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Postcards from the Past

Sharing Berks County’s Visual Beauty through Artifacts

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"Wish you were here!"

Thanks to Niépce, Daguerre, and all those other geniuses who changed our lives forever with the development of photography, those four words — though clichéd — say much about emotion and eyes. When we travel someplace new, want to share with friends and loved ones a vision of what we’re looking at, or want to remember exactly how something appears (aware of memory’s limitations), we rely on the camera to help us out. Words alone lack the power to fully and accurately explain how, exactly, the world looks. Paintings and drawings are great, but even they depend on artistic interpretation; they stray from being flat-out representation. 

From the time when postcards came into vogue starting around the 1890s, they were a hit. Many were printed in Germany, a leader in lithographic processes. By the 1900s, you could hop a train from Philadelphia to Reading and mail back to your family a colorful picture of that bright red, gracefully Japanese-looking architectural oddity called Witman’s Pagoda, which overlooked the City of Reading, an urban hub which — with the exception of this Asian-style building — otherwise looked a whole lot like Germany, Belgium and Britain with its factories, matching brick rowhouses and multi-storied, sprawling Victorian mansions.

More than 100 years later, postcards from the past call up nostalgic recollections for older generations of Berks Countians who remember life and the way things looked before malls, big-box stores and arching highways. 

One little postcard can stimulate a long, large conversation around a family table; it can launch a truly unique dialogue between a 7-year-old and a septuagenarian. It can even foster dynamic municipal change — toward re-greening by planting trees and flowerbeds; building handicap-accessible pathways and shelters; or creating rest stops for meditating, writing or conversing with friends on downtown streets. Sometimes, an old picture can spur communities to consider a return-to-the-past development plan for a skating rink, a lily pond, or rail service.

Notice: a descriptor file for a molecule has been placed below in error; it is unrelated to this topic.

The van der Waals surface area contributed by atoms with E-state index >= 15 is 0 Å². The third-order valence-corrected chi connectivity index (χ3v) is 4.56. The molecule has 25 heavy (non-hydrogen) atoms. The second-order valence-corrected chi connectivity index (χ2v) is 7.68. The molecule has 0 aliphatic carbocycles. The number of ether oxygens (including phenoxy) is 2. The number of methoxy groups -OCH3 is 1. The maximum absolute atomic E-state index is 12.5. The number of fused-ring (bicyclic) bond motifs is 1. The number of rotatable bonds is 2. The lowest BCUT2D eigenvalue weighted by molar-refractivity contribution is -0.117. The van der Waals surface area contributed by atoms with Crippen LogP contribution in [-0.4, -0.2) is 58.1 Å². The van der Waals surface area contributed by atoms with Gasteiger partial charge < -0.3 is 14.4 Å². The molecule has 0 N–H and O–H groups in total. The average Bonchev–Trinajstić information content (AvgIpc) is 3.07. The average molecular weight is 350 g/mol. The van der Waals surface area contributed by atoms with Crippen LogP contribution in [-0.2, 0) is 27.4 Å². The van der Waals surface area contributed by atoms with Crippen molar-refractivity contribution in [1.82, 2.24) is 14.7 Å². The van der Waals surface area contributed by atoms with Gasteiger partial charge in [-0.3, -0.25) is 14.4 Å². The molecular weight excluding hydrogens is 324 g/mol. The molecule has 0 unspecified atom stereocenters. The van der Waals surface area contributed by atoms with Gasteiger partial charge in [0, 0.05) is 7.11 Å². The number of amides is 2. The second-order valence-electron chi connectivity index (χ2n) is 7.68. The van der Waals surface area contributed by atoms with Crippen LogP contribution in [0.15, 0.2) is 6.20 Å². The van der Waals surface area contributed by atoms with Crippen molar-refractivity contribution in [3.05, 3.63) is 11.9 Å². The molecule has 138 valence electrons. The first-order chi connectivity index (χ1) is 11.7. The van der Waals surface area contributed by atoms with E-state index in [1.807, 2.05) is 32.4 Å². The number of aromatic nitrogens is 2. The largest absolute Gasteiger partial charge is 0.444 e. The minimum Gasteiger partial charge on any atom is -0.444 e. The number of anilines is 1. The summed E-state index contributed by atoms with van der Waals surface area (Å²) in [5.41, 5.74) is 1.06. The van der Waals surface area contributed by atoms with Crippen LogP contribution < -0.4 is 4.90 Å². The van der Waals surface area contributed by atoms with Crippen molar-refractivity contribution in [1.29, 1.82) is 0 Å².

Comparing Views: Then and Now

Views of “how things used to be” spawn contemplation. For some folks, they jog the brain back to their own perceptions of the buildings and landscapes of their parents’ and grandparents’ lives. Comparing those to today’s actuality of the same geographical location can be a challenge, but with decent Google Earth skills, one could probably check out the current vista online. Or one could travel, DIY-Pokémon-Go-style, in the general direction of an old postcard’s image and see what has become of the site. 

According to postcard expert and contemporary Berks postcards photographer Anthony Iezzi, “There are some people that really enjoy that. There’s actually a website where they hold up the old picture and the new one.” He says, “That concept is enjoyed by many. The contrast is appealing.”

In some cases, new excavations and infrastructures can make a comparison quite tough, if not impossible. But a surprising number of impressive buildings, pastoral settings, monuments, cityscapes, historical landmarks, and bridge structures still match up fairly well with earlier photo-cards. 


Personal Sense of History

Reading City Councilwoman Donna Reed, former editor of the Historical Review of Berks County for the Berks History Center, is a fan of postcards from the past. “Like so many others,” she says, “I truly enjoy finding and acquiring old postcards of the Reading area. I love seeing what an area looked like decades or a century or more ago.”

Her private collection is typical for someone who mostly enjoys revisiting the sights that recall the past. “I have several favorites,” she says, “one a view of the Tuckerton area where I grew up, a circa 1904 'aerial' [actually rooftop view of Reading looking east before the construction of the Pagoda], many Pagoda scenes [from the 1920s to the 1960s], and a pre-1920s view of the old Rajah Theatre.”

Why postcards? Reed explains, “I think the attraction to old postcards of an area one knows well and perhaps has been raised in is this: While generations come and go, the places remain. We walk in the same steps in which our ancestors did. Old postcards give us a glimpse, an understanding, of what they saw. They create an important intergenerational commonality. I find that both fascinating and important to our understanding of place and time and where we fit in it. Old postcards and the scenes they reveal draw our eyes and our hearts into a time of history that has created the present as we know it.”


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